Ten Years Cured: Some Things I Know
PHOTO CREDIT: Vanessa Bieler
To mark my 10 year anniversary of being cured of breast cancer, Shaney Jo of Keep A Breast Foundation and Non Toxic Revolution asked me to put on paper 10 things that have come into focus. Any experience can be a teacher and disease certainly provided that opportunity for me. No pink ribbons here. Just real talk.
I’m no braver than the women I knew who didn’t make it. I didn’t fight harder or want to live more. I was young and single. There were other women undergoing treatment at the same time, who had husbands and children who loved and needed them, but not all of them got to the other side. Those beautiful fighters are gone and I’m here. Why? I don’t know the answer. But I do not intend to waste this chance I have been given to have an extraordinary, full life. I owe it to those women.
There Are No Bad Days
Every day is a good day, even the days that are frustrating, disappointing or flat-out heartbreaking. It’s all better than the alternative, which is no days. This information can really cheer a girl up.
Western Medicine Isn’t Evil
The type of cancer I had was extremely aggressive. During my treatments, a drug became available that made my form of breast cancer – which had been one of the most fatal – into the most curable. I am all for yoga, green juice and shamanic healers. Shake a rattle at me and I’m on board. But I look to Western Medicine as both a vital diagnostic tool and an essential part of my healing.
It’s Not About You
Living for yourself is not a great recipe for happiness. It’s through loving and caring for others that life is imbued with meaning. My community came through for me in ways large and small. From handling grocery runs when I was too weak to walk a city block to shaving the stubble on my mostly bald head, I was held in love. I will spend the rest of my days trying to give to others what was given to me.
Fear Is Overrated
What is it that you really want to do? Go do it. As the poet Hafiz says “Fear is the cheapest room in the house / I would like to see you living in better conditions.” Once I did things that completely terrified me and I lived through them, I stopped being afraid to try new things out. I started looking at my life as a creative act. Fear became an interesting point of reference but not a deal-breaker. My life cracked open in the most beautiful ways (and continues to).
Go Outside and Play
One of the few factors within my control to limit the possibility of my cancer recurring post-treatment was to keep my body-fat ratio low. No more skinny-fat. It was time for me to get fit, to build strength. And I did. In the process this city girl realized how much she loved being active outdoors. It became my tonic, my church. Parts of me lit up and I’ve never looked back. I moved coasts, changed my professional life and prioritized what I know makes me happy and healthy: being outside in nature.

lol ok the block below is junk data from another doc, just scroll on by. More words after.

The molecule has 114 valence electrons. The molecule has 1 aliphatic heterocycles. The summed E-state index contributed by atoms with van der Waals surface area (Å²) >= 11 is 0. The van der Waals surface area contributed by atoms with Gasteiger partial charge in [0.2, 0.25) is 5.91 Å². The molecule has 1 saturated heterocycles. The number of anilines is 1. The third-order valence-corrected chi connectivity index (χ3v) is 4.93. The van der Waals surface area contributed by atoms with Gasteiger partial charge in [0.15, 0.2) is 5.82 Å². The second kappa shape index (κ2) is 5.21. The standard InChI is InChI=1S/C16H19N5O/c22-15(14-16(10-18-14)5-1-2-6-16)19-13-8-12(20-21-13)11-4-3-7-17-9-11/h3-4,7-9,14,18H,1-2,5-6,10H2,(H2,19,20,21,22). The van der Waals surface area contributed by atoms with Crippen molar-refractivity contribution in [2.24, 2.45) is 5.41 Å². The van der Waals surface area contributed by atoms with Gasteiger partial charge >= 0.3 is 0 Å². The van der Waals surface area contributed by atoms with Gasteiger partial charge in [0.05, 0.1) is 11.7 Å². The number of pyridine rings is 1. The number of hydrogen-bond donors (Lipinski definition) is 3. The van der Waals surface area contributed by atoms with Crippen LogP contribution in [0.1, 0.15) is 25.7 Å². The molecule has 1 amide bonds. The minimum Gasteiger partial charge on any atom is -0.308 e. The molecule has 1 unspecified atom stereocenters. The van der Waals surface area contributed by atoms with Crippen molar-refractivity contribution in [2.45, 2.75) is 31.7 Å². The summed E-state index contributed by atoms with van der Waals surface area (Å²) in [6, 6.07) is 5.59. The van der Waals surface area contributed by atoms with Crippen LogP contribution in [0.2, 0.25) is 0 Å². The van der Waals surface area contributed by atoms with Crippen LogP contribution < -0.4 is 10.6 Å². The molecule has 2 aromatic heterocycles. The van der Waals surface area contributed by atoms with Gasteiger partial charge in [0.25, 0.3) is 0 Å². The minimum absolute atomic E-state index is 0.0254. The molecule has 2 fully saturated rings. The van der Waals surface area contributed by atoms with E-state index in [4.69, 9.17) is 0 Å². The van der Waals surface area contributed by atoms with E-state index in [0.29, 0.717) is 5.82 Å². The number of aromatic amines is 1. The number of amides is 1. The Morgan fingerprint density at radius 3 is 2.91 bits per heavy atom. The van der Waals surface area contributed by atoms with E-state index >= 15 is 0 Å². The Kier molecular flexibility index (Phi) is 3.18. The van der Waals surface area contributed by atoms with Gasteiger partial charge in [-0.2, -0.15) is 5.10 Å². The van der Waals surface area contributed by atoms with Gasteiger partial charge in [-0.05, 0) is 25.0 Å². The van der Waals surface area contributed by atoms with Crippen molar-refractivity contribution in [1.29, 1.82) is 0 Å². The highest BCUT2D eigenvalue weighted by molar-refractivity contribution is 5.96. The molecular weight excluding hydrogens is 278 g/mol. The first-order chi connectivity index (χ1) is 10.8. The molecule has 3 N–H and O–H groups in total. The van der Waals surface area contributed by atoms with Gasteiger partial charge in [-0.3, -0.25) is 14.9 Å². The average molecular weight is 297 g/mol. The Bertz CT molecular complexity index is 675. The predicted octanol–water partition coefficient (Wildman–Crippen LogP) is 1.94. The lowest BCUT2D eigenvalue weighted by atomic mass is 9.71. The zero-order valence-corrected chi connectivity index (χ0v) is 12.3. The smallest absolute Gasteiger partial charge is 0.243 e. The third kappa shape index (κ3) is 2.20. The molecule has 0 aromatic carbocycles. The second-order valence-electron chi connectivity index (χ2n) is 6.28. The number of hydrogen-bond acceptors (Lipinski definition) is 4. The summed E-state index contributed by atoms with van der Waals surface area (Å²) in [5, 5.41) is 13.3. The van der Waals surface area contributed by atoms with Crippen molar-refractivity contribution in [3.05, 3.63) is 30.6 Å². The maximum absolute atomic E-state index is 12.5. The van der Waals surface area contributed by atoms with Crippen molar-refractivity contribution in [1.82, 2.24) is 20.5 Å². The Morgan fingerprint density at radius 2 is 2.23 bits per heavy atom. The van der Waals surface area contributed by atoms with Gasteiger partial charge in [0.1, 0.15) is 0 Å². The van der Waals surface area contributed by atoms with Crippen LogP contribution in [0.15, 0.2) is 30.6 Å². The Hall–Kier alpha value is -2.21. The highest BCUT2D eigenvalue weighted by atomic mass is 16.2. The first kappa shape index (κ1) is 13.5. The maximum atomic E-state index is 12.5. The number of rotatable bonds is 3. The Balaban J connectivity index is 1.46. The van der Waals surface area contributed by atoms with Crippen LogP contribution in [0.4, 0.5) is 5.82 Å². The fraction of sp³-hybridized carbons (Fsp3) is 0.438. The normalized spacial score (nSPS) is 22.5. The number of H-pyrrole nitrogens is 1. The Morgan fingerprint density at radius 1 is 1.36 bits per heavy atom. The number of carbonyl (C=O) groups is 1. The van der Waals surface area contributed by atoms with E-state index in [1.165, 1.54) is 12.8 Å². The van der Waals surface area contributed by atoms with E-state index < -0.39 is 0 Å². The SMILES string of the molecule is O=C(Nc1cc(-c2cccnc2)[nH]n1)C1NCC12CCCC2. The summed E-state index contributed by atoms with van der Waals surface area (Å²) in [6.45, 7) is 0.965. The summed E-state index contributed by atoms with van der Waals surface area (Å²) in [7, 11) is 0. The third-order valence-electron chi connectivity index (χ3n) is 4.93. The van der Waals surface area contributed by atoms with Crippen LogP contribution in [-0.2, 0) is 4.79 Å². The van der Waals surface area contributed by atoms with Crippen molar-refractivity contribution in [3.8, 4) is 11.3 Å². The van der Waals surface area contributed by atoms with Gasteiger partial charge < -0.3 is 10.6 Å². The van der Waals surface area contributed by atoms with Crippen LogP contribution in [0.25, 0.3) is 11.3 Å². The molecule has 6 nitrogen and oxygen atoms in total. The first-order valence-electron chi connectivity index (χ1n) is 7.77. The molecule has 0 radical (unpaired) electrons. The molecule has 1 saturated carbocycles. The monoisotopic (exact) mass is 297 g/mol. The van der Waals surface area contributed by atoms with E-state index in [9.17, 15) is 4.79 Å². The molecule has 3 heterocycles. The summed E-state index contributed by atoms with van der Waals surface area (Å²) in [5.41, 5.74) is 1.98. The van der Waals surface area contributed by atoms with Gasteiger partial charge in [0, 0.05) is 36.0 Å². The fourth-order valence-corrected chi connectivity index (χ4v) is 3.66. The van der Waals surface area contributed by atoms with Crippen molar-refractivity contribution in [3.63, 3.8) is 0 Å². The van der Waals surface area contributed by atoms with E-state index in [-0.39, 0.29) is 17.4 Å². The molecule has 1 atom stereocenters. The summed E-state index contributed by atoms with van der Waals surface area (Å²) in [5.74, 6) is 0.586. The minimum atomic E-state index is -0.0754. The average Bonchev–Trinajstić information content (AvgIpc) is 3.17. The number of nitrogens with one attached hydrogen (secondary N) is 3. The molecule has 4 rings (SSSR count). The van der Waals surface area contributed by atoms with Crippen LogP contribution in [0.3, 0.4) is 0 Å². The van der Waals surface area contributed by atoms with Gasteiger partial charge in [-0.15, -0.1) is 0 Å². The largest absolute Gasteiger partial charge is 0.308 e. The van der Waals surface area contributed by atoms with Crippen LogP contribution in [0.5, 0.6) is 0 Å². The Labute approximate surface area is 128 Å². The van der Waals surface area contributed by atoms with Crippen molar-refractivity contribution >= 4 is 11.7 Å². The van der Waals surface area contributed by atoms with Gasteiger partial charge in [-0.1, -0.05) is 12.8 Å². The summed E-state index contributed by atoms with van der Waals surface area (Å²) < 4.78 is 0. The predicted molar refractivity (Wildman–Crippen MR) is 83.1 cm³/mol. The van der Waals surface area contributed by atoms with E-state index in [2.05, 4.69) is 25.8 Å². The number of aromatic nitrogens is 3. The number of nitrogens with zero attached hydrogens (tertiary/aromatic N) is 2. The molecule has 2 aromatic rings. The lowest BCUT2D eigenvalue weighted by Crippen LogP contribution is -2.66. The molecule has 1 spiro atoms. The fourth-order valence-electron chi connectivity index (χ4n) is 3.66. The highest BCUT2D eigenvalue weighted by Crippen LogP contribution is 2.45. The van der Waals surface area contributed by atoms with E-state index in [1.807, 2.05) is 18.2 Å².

Don’t Get On the Bus
My doctors could tell me I had cancer but in order to determine at what stage they needed to perform surgery. Of course, there were several days to live through between these two events. The waiting was not comfortable, but it was profound. I saw a rabbi (and yelled at him). I looked at elderly people with envy. Would I have the opportunity to grow old? What I learned was this: don’t worry until you have to. I pictured my concerns arriving like express busses on 1st Avenue. I didn’t need to get on them and go rushing north towards conclusions that may not be true. I could opt to slow down, stay still and wait for information that was empirical. Whatever it was, I would deal with it as rationally as possible when it arrived. Data was my best friend.
Respect the Vessel
The complexity of our bodies is nothing short of miraculous. We have a whole universe inside of us. There is so much beauty in a heartbeat it should move us all to tears. I swore I would never again bemoan its perceived imperfections. I wish I could tell you that I don’t ever struggle with idealized cultural standards, but that wouldn’t be true. Nonetheless, I tell my body how much I appreciate it. I thank it regularly for working well, for being strong, for taking me to amazing places and for letting me know when it’s time to rest.
Fate shifts in a moment. Love fully. Be discerning then don’t hold back.
We don’t have many rituals left in our culture except for getting married and being buried. Honoring moments and creating a sense of ceremony around them slows down time, helps things come into focus. Whether it’s the first day of spring or your 10-year anniversary of being cured of cancer, celebrate. I certainly intend to throw one hell of a party.
Laura Rubin is the principal of Left Left Right, a communications consultancy, founder of blank notebook and analog experience company AllSwell, and is the Editor-at-Large of Whalebone Magazine. Most of the time she lives in a green bungalow in Venice, CA but she’s rumored to be bi-coastal. Follow her adventures in wellness and beyond at @lauralrubin.
PHOTO CREDIT: Vanessa Bieler